Putting myself out there again…violin edition.

An accurate representation of where my violin fits into my life right now…on top of a pile of disorganized other stuff.

I’ve been eaten by anxiety since my summer symphony ended about a month ago. This was approximately my 15th season in summer symphony, which I’ve participated in most years since 1999, and it was a great one. Most summers, I play at “survival level” – which is to say I play as musically as possible while hitting somewhere of upwards of 75% of the notes in the back of the 2nd violin section. I’m also kinda shy, and pretty insecure about my survival level ability, so I don’t really talk to other people in the symphony beyond small talk about the weather and work, and “do you play in another group during the year?” And since *I* don’t play in another group during the year, the number of people I actually know in the symphony is limited to those who I see every year, only in the summer, only for this symphony. But for some reason, this summer’s experience, repertoire, and people made me smile and feel like a musician again.

I stopped singing in a choir during the year about 5 years ago, mostly due to the fact that my son-to-be was sitting on my diaphragm and I really could not breathe, nevermind sing. However since his birth, I haven’t been able to prioritize choir or music in the time-negotiations of daily life with a kid. The only time I get to feel the pull of creating music with others is for the few weeks of summer symphony.

Summer symphony, 2009. We got to play at the Hatch Shell and I was GEEKED.

So for some reason, the high of the summer symphony experience got me hoping that maybe I could actually audition for a group and join them for this upcoming year. Someone actually said, “you’ve been playing in this group, I’m sure it will be fine…” and I said to myself, “yeah! It will be fine! I can do this if I put my mind to it and actually do some practicing!”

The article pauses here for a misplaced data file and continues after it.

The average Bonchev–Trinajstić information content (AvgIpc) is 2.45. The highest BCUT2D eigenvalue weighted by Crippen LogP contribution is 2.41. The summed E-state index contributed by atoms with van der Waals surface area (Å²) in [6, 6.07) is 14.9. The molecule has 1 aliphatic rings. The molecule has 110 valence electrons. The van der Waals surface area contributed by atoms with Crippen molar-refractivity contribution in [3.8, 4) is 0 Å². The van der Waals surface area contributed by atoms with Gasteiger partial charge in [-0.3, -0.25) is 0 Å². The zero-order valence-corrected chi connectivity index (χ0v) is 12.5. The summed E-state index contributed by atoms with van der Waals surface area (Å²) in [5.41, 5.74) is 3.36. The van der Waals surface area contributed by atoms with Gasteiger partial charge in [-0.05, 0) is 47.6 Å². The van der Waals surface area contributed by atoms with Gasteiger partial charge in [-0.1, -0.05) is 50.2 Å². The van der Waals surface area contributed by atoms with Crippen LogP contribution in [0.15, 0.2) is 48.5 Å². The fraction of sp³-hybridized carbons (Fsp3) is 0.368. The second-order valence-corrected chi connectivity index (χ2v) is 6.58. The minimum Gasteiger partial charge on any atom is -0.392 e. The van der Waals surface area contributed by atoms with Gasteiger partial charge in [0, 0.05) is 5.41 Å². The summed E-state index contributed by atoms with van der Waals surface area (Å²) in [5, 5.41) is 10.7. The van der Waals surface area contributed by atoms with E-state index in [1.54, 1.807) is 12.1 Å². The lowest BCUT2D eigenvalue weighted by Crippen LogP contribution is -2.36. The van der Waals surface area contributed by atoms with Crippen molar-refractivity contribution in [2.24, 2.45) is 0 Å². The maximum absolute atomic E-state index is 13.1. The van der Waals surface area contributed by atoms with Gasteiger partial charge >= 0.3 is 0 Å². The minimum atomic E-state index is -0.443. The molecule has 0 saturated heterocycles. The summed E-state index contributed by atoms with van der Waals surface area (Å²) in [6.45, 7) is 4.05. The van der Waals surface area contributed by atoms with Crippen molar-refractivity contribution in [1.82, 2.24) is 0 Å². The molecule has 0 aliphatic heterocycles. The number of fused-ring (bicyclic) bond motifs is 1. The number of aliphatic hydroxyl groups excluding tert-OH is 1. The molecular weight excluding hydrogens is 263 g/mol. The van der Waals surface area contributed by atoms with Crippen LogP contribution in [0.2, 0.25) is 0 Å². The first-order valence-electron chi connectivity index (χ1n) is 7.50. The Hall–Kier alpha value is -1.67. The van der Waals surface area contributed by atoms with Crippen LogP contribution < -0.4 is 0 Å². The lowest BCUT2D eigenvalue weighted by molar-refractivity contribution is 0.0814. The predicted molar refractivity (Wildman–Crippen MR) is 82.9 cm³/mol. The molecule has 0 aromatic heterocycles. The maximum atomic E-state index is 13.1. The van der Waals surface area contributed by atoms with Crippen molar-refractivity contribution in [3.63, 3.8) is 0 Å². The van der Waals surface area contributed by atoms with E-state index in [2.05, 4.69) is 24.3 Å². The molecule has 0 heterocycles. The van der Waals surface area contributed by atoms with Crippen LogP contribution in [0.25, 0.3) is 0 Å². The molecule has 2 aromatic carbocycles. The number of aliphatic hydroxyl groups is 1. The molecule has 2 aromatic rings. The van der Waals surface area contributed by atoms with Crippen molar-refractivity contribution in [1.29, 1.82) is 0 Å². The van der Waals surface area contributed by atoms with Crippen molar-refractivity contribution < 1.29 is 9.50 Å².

Me, New England Music Camp, Summer 1994 – I was actually in the 1st violin section

So…a bit about my audition history. I auditioned for summer symphony in 1999. The last group I played in before summer symphony is my high school orchestra and youth orchestra…in 1995. Summer symphony does not have re-auditions, so by the grace of George (the conductor) I have been allowed to quietly bulk up the back of the 2nd violin section for a large number of years, without lessons, much practice, or general improvement or accountability. Sometime, maybe in the late 2000s, in a rush of misplaced confidence, I tried out for a couple groups. I got super nervous and totally block-fingered one of my auditions after hearing people in the warm-up room (and I imagine the audition committee crossed off my name before I even got out the door). I was conditionally accepted into a different group (they told me to PLEASE practice my music – how embarrassing for me), but Sunday night rehearsals were impossible to swing.

I now have committed myself to 2 auditions this year – one on September 8th and one on September 10th. I’ve actually spent the last month practicing 20-40 minutes a day (more or less) in some broken up sessions to get a piece up to (80%) speed and some excerpts.

And I’m ANXIOUS.

I have practice sessions when I feel like all will be well. I’m walking in with a less-challenging concerto movement, but it will be fine because I have really developed better musical expression through my summer symphony experiences. The time that George spends telling us to play as musically as possible, mistakes included, has not been lost on me, and I feel like I see music differently, more deeply than when I last auditioned in 1999. I have been practicing, and the skills are shaping up again.